In page xxxi of PROLOGUE, a sentence like below rises up:

As I explained in the chapter called "The Uncertainty of the Phony", for all of their intellectual appeal, these niceties have no serious implications Monday to Friday as opposed to more substantial (but neglected) matters.

I don't really know the sentence from "no serious implications Monday to Friday as opposed".

Why here suddenly comes up a "Monday to Friday", I can't get through to it.

  • It's not a very clear sentence. What is being opposed? Niceties versus substantial matters? These niceties, unlike more substantial (if neglected) matters, have no serious day-to-day implications. – Tᴚoɯɐuo Aug 31 '17 at 12:21

"Monday to Friday" is used here to mean "usually" or "on an everyday basis". He is saying that "these niceties" are theoretically interesting but not of any practical significance or importance.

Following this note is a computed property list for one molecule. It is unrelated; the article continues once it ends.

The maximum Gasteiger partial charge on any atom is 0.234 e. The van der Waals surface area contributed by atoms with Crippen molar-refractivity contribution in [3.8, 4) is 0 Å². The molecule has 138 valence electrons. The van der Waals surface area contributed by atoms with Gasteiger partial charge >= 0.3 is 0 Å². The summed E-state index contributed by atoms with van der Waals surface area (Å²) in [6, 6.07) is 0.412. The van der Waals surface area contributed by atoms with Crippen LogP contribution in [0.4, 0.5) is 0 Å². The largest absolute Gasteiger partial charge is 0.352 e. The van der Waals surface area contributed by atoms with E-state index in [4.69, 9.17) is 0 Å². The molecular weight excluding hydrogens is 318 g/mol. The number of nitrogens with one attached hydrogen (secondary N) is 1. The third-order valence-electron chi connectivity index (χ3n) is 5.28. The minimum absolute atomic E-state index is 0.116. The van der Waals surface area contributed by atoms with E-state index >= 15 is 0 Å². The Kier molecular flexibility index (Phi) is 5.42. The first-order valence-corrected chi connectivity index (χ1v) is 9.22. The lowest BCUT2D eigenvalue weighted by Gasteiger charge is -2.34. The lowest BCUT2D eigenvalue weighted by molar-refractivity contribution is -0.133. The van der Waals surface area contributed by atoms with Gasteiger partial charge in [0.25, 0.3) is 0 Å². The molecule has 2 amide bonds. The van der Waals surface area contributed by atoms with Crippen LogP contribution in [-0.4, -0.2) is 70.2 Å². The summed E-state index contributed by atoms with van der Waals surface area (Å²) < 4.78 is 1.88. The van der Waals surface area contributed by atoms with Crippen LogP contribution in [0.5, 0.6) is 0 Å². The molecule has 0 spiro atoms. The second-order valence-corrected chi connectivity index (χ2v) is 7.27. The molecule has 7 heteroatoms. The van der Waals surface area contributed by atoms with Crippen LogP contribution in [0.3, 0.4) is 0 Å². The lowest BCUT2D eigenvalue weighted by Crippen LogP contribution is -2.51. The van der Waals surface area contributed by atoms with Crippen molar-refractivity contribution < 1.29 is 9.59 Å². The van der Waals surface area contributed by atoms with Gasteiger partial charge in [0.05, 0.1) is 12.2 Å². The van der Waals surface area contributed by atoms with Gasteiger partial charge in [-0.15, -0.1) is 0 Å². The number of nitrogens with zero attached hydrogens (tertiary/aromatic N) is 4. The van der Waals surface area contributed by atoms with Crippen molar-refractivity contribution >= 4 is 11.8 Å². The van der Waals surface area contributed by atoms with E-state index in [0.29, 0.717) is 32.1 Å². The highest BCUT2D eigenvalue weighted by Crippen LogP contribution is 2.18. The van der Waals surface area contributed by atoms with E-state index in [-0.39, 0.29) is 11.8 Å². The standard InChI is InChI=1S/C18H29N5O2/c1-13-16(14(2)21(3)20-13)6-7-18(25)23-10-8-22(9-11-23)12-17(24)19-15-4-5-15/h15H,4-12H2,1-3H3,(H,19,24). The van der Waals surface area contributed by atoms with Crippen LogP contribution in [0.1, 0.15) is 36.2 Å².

What he is emphasising here is that in your leisure time (i.e. at the weekend) these ideas might be fun to debate or investigate. In a more business-like context (i.e. during the week) the profit to be made from these is insignificant compared to other factors.

It is a common theme from Taleb to use financial decisions as a way of exposing the impact of probabilistic interpretations. If you ask someone in business to give you some of their time during the week, you take them away from their income stream - so they expect the question to have a substantial reward (or at least the chance of such). At the weekend, they could instead expect you to entertain them with clever tricks or puzzles.

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